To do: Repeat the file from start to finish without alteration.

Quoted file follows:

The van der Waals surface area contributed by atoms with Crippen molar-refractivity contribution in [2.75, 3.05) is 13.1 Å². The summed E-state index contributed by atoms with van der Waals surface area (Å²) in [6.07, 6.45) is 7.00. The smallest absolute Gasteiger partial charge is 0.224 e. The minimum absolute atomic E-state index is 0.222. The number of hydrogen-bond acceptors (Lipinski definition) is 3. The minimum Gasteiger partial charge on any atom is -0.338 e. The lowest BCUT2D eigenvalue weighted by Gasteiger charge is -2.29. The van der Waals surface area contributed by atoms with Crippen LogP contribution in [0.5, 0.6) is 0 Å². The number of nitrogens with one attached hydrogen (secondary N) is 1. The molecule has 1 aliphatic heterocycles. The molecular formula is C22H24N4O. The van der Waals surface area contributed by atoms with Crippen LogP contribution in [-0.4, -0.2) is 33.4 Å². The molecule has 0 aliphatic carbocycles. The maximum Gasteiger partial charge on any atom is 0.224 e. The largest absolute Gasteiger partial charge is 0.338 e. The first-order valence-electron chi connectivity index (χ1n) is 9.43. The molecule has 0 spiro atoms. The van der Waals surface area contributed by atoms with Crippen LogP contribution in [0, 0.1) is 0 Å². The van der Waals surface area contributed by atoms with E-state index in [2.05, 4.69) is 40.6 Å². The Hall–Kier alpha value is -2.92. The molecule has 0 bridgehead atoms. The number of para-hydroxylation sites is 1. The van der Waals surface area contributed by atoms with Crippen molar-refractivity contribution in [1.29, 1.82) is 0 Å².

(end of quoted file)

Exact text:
The van der Waals surface area contributed by atoms with Crippen molar-refractivity contribution in [2.75, 3.05) is 13.1 Å². The summed E-state index contributed by atoms with van der Waals surface area (Å²) in [6.07, 6.45) is 7.00. The smallest absolute Gasteiger partial charge is 0.224 e. The minimum absolute atomic E-state index is 0.222. The number of hydrogen-bond acceptors (Lipinski definition) is 3. The minimum Gasteiger partial charge on any atom is -0.338 e. The lowest BCUT2D eigenvalue weighted by Gasteiger charge is -2.29. The van der Waals surface area contributed by atoms with Crippen LogP contribution in [0.5, 0.6) is 0 Å². The number of nitrogens with one attached hydrogen (secondary N) is 1. The molecule has 1 aliphatic heterocycles. The molecular formula is C22H24N4O. The van der Waals surface area contributed by atoms with Crippen LogP contribution in [-0.4, -0.2) is 33.4 Å². The molecule has 0 aliphatic carbocycles. The maximum Gasteiger partial charge on any atom is 0.224 e. The largest absolute Gasteiger partial charge is 0.338 e. The first-order valence-electron chi connectivity index (χ1n) is 9.43. The molecule has 0 spiro atoms. The van der Waals surface area contributed by atoms with Crippen LogP contribution in [0, 0.1) is 0 Å². The van der Waals surface area contributed by atoms with E-state index in [2.05, 4.69) is 40.6 Å². The Hall–Kier alpha value is -2.92. The molecule has 0 bridgehead atoms. The number of para-hydroxylation sites is 1. The van der Waals surface area contributed by atoms with Crippen molar-refractivity contribution in [1.29, 1.82) is 0 Å².